Logistics supplier Wincanton has begun to overhaul the Unix code that underlies 13 critical warehouse management systems it runs for its customers.
Wincanton provides supply chain management systems for the likes of Sainsbury's, Heinz and GlaxoSmithKline. These in-house automated warehouse management systems are vital to its customers, ensuring that their businesses run smoothly and are compliant with legislation.
For example, for a pharmaceutical company, the warehouse management system determines which drugs or versions of drugs are placed on warehouse shelves, and are tested, removed, replaced or dispatched.
Wincanton creates each warehouse management system to suit the specific needs of the customer, and integrates it with their existing warehouse, stock control, dispatch and other IT systems via software from Mercator.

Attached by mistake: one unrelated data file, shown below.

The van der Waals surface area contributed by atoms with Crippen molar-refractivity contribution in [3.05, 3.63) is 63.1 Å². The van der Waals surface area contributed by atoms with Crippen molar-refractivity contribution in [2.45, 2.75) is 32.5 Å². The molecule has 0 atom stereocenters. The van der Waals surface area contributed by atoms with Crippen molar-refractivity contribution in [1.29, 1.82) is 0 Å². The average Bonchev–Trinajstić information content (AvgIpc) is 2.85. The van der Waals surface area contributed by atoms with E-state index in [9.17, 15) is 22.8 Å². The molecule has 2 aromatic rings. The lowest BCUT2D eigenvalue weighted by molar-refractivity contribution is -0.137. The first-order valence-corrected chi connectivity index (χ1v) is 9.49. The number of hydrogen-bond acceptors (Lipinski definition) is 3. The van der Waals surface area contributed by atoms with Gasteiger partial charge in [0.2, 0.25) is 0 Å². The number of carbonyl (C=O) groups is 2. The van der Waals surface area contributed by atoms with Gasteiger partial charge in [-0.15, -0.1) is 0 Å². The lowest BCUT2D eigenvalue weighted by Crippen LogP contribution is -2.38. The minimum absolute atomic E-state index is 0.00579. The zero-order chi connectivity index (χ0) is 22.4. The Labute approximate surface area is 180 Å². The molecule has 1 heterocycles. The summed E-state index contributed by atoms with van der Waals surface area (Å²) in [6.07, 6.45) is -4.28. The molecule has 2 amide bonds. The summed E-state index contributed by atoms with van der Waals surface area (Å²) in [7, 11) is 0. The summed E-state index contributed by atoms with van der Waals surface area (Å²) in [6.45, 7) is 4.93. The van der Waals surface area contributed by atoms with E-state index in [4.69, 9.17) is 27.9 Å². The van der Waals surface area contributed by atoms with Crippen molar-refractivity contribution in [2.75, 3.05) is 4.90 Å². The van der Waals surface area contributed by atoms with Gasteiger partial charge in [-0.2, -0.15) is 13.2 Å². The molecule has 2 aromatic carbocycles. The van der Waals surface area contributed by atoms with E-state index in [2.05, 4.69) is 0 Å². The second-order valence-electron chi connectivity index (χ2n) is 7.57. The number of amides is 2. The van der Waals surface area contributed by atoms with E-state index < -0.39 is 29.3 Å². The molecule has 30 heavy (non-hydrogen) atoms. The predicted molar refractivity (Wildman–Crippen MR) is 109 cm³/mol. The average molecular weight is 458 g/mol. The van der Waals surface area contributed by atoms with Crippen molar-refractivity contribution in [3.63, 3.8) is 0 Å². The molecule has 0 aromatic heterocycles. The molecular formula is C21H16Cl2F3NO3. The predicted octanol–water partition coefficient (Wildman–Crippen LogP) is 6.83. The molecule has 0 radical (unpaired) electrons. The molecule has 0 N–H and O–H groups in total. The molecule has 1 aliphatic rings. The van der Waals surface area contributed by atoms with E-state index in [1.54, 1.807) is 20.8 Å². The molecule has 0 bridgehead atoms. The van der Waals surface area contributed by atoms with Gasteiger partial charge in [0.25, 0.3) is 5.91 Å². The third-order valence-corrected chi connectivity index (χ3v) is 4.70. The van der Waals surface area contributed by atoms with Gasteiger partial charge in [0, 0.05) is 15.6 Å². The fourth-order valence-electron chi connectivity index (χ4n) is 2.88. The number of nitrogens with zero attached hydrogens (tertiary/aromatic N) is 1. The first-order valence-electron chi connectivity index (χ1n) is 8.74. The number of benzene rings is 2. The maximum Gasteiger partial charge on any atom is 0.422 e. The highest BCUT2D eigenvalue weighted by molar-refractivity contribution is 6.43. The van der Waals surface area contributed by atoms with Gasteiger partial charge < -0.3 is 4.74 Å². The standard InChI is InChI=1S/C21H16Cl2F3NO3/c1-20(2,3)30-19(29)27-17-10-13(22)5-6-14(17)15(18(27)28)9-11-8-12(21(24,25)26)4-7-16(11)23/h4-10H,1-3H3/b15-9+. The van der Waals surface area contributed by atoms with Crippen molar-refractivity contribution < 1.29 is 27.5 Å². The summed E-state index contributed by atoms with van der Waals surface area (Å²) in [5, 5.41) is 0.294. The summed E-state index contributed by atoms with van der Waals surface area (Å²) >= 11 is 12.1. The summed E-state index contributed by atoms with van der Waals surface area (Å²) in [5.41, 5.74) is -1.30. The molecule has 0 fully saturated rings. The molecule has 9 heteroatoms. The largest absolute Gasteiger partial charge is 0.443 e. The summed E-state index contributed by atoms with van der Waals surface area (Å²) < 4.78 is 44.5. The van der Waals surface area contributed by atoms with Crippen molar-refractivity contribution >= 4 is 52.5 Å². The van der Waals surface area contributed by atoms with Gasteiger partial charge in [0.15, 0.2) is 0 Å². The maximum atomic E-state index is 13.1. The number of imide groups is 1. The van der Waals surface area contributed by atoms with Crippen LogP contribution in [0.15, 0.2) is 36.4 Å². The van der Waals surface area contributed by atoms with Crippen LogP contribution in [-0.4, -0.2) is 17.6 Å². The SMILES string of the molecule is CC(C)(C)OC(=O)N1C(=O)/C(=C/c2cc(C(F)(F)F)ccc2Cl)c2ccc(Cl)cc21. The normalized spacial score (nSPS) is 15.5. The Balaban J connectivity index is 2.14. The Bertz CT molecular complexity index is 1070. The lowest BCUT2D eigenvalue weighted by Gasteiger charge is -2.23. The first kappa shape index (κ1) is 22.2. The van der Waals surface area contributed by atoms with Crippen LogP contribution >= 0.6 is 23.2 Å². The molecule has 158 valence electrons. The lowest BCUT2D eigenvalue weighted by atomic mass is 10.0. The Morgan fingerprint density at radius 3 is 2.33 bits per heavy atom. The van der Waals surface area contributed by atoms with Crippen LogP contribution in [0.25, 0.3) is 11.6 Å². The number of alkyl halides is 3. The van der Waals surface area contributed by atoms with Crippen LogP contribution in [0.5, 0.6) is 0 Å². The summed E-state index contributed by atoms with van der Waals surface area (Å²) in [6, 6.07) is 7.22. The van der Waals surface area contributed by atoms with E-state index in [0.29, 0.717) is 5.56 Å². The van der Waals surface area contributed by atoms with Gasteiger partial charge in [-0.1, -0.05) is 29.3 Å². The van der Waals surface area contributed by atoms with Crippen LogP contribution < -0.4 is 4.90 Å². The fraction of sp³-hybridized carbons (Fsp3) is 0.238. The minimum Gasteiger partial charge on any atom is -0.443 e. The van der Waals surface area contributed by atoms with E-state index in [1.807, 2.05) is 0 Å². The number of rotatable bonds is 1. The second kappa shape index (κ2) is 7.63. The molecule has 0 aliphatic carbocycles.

Last year, the firm started using the Changeman application lifecycle management product from Serena to help it to revise the Unix code base and improve the control of its warehouse systems.
The existing source control system was "getting long in the tooth", said Nick Walker, IT development services manager at Wincanton.
It needed more automation for things such as registering product faults, or logging workers who test products or make changes to them.
Wincanton has completed the first phase of the Changeman roll-out and updated three of the 13 warehouse management systems.
It expects to complete the update by the end of the year.
"It is not always a straightforward process moving from one system to another. There needs to be a gap so we can move the code without affecting our customers' businesses," Walker said.
"With clients in heavily regulated industries such as healthcare, we have to ensure that the systems we provide for them are absolutely robust. Changeman has reinforced our change management processes and made the roll-out of new code more efficient, saving us time and reassuring our customers."